Movies Watched, October 2020

Movies Watched, October 2020

My wife and I had tickets to go see “Portrait of a Lady on Fire” back in March. We’d booked them several days in advance and leading up to that Friday we debated endlessly whether it was something we should even be doing. The pandemic was starting to tighten its grip around New York, and the wisdom of a subway ride and a movie theater outing was starting to seem dodgy.

Ultimately we opted not to go, which in retrospect was the right decision. But how I wish we’d been able to see this big, gorgeous, astoundingly well made arthouse film on a large screen, because it very much is a work of art. Nearly every frame of writer and director Céline Sciamma’s romance about painting is composed like an Andrew Wyeth canvas, though imbued with an otherworldly warmth that Sciamma and cinematographer Claire Mathon crank up with precise care.

At times, the pristine visual craftsmanship is almost a distraction—several shots of a a raging, preternaturally blue ocean practically shout above the acting. On the whole though, the dramatic tension more than justifies the aesthetic conceit: the movie’s characters are effectively stranded on an island with few expectations, and yet they’re able to realize immense beauty from their circumstances. This seamless joining of form and content is rare—and stunning.

Of the sixteen other movies I watched last month, it’s worth noting that the ones that debuted on streaming channels—the atrocious “Enola Holmes,” the diverting “Borat Subsequent Moviefilm,” and the flavorless “Rebecca” all support my running theory that the Netflix-age of original releases is one of underwhelming, slapdash quality. These movies are very rarely more than “fine,” and while it’s amusing to get easy, immediate access to them, the repeatedly empty calories-like sensation of disappointment is also getting really tiring. I can’t wait for this pandemic to be over.

  1. Portrait of a Lady on Fire” (2019) ★★★★½
    So astoundingly well made it’s almost distracting.
  2. Lost in America” (1985) ★★½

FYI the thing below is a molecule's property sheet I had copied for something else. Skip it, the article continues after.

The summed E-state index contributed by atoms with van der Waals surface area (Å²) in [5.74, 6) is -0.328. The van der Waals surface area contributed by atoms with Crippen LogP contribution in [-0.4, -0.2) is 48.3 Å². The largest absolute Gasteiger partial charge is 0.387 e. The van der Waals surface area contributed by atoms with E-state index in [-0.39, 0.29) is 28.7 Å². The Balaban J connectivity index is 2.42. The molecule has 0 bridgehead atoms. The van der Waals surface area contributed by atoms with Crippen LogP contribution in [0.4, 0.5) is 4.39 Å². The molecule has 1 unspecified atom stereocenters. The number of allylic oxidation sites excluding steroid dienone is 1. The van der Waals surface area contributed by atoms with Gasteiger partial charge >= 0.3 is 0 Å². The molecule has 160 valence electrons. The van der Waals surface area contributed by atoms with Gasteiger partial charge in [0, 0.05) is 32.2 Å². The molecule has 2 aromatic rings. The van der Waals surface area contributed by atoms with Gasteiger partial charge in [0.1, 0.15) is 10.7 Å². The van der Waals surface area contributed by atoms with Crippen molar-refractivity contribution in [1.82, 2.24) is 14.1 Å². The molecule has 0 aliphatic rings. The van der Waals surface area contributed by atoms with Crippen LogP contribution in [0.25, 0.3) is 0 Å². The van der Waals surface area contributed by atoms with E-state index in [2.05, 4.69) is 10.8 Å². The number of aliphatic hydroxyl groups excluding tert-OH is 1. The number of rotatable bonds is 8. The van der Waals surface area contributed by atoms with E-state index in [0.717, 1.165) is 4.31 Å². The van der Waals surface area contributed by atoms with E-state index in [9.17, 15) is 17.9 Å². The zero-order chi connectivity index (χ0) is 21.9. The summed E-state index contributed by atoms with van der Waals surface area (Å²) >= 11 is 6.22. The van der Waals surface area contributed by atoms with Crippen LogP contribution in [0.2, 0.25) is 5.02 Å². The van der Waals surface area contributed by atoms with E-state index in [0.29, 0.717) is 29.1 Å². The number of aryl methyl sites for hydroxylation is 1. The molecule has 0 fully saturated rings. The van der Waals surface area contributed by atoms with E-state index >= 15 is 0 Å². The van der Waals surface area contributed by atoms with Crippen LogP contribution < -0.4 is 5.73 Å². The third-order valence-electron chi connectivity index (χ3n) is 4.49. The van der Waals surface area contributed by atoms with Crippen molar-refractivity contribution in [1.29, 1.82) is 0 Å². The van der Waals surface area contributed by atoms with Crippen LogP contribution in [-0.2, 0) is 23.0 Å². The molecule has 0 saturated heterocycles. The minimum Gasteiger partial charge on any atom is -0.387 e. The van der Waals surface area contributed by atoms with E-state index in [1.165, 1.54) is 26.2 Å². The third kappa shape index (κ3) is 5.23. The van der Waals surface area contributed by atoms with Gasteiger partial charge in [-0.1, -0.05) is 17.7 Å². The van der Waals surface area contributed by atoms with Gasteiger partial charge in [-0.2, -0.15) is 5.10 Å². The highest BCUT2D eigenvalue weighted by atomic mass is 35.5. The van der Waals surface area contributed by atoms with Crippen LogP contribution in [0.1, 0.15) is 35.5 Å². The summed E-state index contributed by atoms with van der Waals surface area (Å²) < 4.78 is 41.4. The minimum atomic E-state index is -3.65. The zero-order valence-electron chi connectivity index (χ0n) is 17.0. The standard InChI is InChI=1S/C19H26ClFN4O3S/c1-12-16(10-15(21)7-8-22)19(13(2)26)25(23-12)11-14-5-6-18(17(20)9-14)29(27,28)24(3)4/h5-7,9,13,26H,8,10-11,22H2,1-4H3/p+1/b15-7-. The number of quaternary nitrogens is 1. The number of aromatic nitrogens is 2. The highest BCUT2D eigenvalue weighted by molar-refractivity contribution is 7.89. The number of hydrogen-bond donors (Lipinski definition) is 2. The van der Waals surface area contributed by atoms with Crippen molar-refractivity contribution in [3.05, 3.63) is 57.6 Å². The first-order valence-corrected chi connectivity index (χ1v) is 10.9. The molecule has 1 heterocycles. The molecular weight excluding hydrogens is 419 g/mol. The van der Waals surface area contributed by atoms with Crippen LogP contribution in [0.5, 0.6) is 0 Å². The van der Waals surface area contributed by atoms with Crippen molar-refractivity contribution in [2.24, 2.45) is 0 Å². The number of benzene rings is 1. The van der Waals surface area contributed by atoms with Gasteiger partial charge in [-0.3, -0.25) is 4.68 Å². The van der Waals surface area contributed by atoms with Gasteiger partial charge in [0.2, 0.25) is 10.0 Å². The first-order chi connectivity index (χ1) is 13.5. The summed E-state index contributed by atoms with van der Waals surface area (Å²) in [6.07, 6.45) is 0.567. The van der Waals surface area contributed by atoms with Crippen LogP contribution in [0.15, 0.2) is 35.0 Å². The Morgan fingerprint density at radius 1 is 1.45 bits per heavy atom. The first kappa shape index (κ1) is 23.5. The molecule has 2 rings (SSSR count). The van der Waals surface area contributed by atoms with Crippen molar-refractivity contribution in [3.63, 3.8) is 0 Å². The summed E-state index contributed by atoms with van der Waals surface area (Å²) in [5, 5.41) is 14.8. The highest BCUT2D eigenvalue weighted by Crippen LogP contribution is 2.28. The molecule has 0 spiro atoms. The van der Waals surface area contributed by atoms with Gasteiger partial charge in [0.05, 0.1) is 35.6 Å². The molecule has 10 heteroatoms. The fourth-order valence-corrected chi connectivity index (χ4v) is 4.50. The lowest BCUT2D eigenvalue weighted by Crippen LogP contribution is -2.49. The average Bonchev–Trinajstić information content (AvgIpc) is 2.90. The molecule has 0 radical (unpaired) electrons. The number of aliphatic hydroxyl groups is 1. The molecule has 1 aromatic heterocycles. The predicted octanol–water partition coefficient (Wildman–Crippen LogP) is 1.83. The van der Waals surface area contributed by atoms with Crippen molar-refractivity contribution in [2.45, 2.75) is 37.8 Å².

Albert Brooks was ahead of his time, but not by much.
  3. Con Air” (1997) ★★
    Rewatched. Holds its audience in starkly low regard.
  4. Stop Making Sense” (1984) ★★★★
    Rewatched. Piercingly clear document of a band at a point where they finally figured out how to align their bizarre impulses with widespread accessibility.
  5. Only Angels Have Wings” (1939) ★★★★½
    Rewatched. An intoxicatingly grubby little story of people lost at the edge of the world.
  6. The Good Dinosaur” (2015) ★★½
    Technology in search of a problem.
  7. Enola Holmes” (2020) ★½
    I was totally signed up for this thriller about Sherlock Holmes’s super smart little sister, but it turned out to be not very smart at all.
  8. The Trial of the Chicago 7” (2020) ★★½
    Sorkin’s gotta Sorkin.
  9. Borat Subsequent Moviefilm” (2020) ★★★
    Not a great movie, but a pretty great time.
  10. Death on the Nile” (1978) ★★★
    Pure formula, but satisfying.
  11. A Few Good Men” (1992) ★★★½
    Rewatched. Not a masterpiece but for a movie where not a lot really happens on screen aside from some shouting, it’s remarkably entertaining.
  12. Black and Blue” (2019) ★★★
    Pretty creaky policier, but there are still some vital ideas at work here.
  13. Captain America: The Winter Soldier” (2014) ★★½
    Rewatched. For every smart narrative decision it makes, it follows up with a really dumb one.
  14. Phantom Lady” (1944) ★
    Paper-thin noir peddling psychobabble as verisimilitude.
  15. Rebecca” (2020) ★★
    Not terrible except for the fact that it invites direct comparison with Hitchcock’s classic.
  16. Hanzo the Razor: Sword of Justice” (1972) ★★
    Toxic masculinity in samurai-era Japan.
  17. E.T. the Extra-Terrestrial” (1982) ★★★
    Rewatched. Cynical in its sentimentality.

This is the latest roundup of my monthly movie consumption. You can also see what I watched in September, in August, in July, in June, in May, in April, in March, in February, in January, and a full list of everything I watched in 2019, in 2018, in 2017 and in 2016. And, if you’re really interested, you can follow along with my movie diary at